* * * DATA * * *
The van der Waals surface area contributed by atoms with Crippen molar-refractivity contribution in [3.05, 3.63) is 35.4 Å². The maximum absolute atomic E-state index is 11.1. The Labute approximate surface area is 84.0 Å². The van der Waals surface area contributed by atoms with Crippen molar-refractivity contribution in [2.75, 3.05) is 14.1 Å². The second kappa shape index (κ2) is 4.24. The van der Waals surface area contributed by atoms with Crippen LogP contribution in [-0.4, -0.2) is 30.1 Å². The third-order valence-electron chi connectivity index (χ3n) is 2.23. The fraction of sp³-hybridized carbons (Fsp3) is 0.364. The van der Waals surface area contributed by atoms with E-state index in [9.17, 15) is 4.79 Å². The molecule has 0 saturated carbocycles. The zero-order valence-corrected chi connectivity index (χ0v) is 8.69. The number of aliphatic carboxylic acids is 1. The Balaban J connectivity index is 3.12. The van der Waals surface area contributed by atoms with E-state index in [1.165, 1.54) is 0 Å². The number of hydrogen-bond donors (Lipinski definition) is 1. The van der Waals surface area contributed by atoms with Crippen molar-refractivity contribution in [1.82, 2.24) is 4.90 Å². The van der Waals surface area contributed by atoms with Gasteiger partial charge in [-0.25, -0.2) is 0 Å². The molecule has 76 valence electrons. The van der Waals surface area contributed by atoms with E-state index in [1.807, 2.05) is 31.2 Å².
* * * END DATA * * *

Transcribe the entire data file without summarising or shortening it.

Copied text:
The van der Waals surface area contributed by atoms with Crippen molar-refractivity contribution in [3.05, 3.63) is 35.4 Å². The maximum absolute atomic E-state index is 11.1. The Labute approximate surface area is 84.0 Å². The van der Waals surface area contributed by atoms with Crippen molar-refractivity contribution in [2.75, 3.05) is 14.1 Å². The second kappa shape index (κ2) is 4.24. The van der Waals surface area contributed by atoms with Crippen LogP contribution in [-0.4, -0.2) is 30.1 Å². The third-order valence-electron chi connectivity index (χ3n) is 2.23. The fraction of sp³-hybridized carbons (Fsp3) is 0.364. The van der Waals surface area contributed by atoms with E-state index in [9.17, 15) is 4.79 Å². The molecule has 0 saturated carbocycles. The zero-order valence-corrected chi connectivity index (χ0v) is 8.69. The number of aliphatic carboxylic acids is 1. The Balaban J connectivity index is 3.12. The van der Waals surface area contributed by atoms with E-state index in [1.165, 1.54) is 0 Å². The number of hydrogen-bond donors (Lipinski definition) is 1. The van der Waals surface area contributed by atoms with Crippen molar-refractivity contribution in [1.82, 2.24) is 4.90 Å². The van der Waals surface area contributed by atoms with Gasteiger partial charge in [-0.25, -0.2) is 0 Å². The molecule has 76 valence electrons. The van der Waals surface area contributed by atoms with E-state index in [1.807, 2.05) is 31.2 Å².